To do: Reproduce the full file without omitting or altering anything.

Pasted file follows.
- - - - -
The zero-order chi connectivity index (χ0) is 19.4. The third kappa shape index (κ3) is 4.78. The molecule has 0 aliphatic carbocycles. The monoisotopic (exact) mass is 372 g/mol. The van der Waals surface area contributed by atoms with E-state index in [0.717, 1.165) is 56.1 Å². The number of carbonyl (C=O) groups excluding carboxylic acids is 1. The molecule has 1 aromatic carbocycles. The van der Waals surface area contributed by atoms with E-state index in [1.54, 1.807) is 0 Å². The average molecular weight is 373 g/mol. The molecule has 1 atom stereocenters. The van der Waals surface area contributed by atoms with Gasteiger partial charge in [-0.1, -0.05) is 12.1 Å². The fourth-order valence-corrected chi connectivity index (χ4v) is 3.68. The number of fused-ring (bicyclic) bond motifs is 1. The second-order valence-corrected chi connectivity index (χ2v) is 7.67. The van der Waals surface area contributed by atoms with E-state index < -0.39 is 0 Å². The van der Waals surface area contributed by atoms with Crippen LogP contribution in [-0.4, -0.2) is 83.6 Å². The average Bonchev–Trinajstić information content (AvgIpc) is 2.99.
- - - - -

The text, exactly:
The zero-order chi connectivity index (χ0) is 19.4. The third kappa shape index (κ3) is 4.78. The molecule has 0 aliphatic carbocycles. The monoisotopic (exact) mass is 372 g/mol. The van der Waals surface area contributed by atoms with E-state index in [0.717, 1.165) is 56.1 Å². The number of carbonyl (C=O) groups excluding carboxylic acids is 1. The molecule has 1 aromatic carbocycles. The van der Waals surface area contributed by atoms with E-state index in [1.54, 1.807) is 0 Å². The average molecular weight is 373 g/mol. The molecule has 1 atom stereocenters. The van der Waals surface area contributed by atoms with Gasteiger partial charge in [-0.1, -0.05) is 12.1 Å². The fourth-order valence-corrected chi connectivity index (χ4v) is 3.68. The number of fused-ring (bicyclic) bond motifs is 1. The second-order valence-corrected chi connectivity index (χ2v) is 7.67. The van der Waals surface area contributed by atoms with E-state index < -0.39 is 0 Å². The van der Waals surface area contributed by atoms with Crippen LogP contribution in [-0.4, -0.2) is 83.6 Å². The average Bonchev–Trinajstić information content (AvgIpc) is 2.99.